City Council members in Evanston, Illinois voted to use some of the money raised from marijuana sales to address racial wealth gaps and lack of opportunities for people of color.
A Chicago suburb will be giving its first $10 million in recreational marijuana tax revenue to a fund aimed at repairing the damages of racial discrimination.
The City of Evanston Reparations Fund was approved by the city’s council on Nov. 25. Resolution-126-R19 establishes the reparations fund and creates a revenue source for the fund by transferring all recreational cannabis retailers’ tax to the initiative until it has reached $10 million.
Robin Rue Simmons, who represents the city of Evanston’s 5th Ward, asked city leaders to pass the resolution, which she believes could have reparatory effects on the city’s families impacted by discriminatory mortgage practices from the 1930s.
“Holding true to our ceremonial traditions and statements I’m requesting that we take an action as radical as a redlining, still impacting our families today,” Simmons said.
“A reparation policy is our best step in repairing the demonstrable damages to black families, black neighborhoods, black institutions, and black businesses,” Simmons added. “We are leaders in Evanston and it is time we lead our city past ceremony and apology and into an overdue commitment or reparative policy.”
City of Evanston Reparations Fund
The state of Illinois will launch its recreational marijuana program on Jan. 1. As part of its 2020 budget, the Evanston City Council voted 8-1 to transfer the first $10 million in tax revenue from retail sales on recreational marijuana to the City of Evanston Reparations Fund.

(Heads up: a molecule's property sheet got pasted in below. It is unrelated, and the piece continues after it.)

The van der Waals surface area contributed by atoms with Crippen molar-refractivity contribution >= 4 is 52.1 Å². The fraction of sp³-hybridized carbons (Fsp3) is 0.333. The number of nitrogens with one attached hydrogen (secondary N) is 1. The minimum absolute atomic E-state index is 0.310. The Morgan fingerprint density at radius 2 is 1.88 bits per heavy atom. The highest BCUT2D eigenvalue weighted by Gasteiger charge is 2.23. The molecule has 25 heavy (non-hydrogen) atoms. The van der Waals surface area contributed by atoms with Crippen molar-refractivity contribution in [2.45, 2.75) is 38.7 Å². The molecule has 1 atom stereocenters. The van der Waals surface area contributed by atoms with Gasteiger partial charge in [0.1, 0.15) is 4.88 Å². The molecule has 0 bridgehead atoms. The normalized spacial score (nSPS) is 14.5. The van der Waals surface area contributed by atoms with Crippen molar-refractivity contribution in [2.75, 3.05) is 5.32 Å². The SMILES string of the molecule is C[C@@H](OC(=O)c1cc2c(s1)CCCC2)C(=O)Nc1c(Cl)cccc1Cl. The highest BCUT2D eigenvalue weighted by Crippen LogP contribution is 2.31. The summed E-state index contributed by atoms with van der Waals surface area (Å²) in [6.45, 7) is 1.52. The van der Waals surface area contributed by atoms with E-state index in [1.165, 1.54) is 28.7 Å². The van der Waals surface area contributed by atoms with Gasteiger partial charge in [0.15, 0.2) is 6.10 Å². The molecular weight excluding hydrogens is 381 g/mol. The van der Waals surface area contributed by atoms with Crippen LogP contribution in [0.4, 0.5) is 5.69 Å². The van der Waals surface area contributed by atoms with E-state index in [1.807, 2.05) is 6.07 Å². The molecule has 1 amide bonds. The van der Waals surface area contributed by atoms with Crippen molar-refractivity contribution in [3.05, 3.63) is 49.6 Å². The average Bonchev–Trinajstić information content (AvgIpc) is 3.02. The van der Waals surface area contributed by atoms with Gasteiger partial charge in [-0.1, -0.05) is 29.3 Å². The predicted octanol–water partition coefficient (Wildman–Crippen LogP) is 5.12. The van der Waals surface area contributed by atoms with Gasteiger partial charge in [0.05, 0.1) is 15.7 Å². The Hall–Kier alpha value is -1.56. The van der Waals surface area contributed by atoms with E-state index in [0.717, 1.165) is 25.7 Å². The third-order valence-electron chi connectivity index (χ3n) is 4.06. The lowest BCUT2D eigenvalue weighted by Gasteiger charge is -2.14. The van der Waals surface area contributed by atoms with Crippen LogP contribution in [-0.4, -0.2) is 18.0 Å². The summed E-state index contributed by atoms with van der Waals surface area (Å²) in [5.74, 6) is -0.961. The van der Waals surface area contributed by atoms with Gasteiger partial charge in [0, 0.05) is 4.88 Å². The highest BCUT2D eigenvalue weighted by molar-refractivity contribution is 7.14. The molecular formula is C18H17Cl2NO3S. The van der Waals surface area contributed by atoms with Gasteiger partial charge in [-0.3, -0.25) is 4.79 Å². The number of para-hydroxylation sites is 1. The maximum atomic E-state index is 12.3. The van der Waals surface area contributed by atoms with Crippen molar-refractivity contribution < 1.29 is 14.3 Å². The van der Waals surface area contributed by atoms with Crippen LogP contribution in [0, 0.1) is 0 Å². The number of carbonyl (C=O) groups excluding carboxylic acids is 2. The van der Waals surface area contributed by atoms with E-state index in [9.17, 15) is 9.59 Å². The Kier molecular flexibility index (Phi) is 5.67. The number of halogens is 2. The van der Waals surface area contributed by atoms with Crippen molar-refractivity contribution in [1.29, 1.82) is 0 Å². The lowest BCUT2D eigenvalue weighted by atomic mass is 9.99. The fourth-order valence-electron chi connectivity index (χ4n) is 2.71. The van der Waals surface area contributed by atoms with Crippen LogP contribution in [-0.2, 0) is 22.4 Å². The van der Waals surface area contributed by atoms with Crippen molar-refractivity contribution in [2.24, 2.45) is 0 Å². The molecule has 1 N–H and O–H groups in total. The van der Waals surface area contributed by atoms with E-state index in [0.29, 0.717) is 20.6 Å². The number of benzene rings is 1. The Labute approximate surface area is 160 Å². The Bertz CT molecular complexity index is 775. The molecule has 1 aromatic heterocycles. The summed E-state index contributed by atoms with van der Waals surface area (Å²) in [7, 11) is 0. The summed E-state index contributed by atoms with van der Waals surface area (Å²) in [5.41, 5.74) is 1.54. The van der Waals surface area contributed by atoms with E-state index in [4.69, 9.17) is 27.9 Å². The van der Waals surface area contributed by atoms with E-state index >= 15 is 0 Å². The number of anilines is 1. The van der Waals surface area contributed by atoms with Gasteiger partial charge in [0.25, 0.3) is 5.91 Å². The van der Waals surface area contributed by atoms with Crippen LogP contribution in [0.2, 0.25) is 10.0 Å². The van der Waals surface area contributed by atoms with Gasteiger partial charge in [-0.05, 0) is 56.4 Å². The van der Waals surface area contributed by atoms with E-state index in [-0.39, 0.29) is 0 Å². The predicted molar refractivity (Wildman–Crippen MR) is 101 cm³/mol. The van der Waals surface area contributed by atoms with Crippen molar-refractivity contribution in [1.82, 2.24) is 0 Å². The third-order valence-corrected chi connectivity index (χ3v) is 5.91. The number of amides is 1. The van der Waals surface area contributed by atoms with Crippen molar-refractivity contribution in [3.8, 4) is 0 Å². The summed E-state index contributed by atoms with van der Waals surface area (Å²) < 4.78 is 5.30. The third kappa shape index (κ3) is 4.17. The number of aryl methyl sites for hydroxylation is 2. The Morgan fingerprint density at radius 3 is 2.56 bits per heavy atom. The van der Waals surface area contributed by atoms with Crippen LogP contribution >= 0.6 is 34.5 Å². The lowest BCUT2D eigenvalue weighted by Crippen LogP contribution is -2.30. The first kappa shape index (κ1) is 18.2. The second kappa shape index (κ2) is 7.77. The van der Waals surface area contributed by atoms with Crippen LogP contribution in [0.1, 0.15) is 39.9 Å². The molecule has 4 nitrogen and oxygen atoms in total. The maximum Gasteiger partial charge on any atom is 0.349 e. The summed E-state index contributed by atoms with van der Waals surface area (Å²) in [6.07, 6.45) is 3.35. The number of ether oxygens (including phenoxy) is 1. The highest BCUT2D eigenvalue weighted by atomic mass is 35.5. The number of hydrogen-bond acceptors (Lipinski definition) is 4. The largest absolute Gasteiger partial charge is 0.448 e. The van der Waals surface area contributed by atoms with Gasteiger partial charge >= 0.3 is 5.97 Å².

The fund aims to address the city’s racial wealth gap. White residents in Evanston earn an estimated $46,000 per year more than black residents. According to a report from NBC Chicago, an average of $500,000 to $700,000 could be generated by the reparations initiative annually.
The council created a Reparations Subcommittee to determine how the reparations fund dollars will be utilized in the future. The initiative’s overarching goal is to help Evanston’s black community thrive. The program also includes providing job training as well as other benefits.
Simmons played a significant role in passing the reparations initiative by helping create support committees and reaching out to national leaders. Many community meetings were held leading up to the council vote.
During the Nov. 25 council meeting, Peter Braithwaite, 2nd Ward Alderman, said he believes the initiative will cause a ripple effect across the nation to create change.
“For those that will watch this today, later, and in the future, all of us that sit behind this dais and will support it, this is a really special moment in the city of Evanston and also in the country,” Braithwaite said.
To continue the discussion with the community, a meeting has been scheduled co-hosted by the National African American Reparations Commission.
Actor Danny Glover will be the keynote speaker at an Evanston community town hall meeting on Dec. 11. Glover, U.N. Ambassador for Decade for People of African Descent, is attending and speaking in support of the city’s $10 Million Reparations Initiative.
According to a report from Patch, only one recreational cannabis dispensary has been licensed in Evanston thus far. It serves as the community’s only medical marijuana dispensary and has been authorized to sell recreational marijuana starting Jan. 1, 2020.
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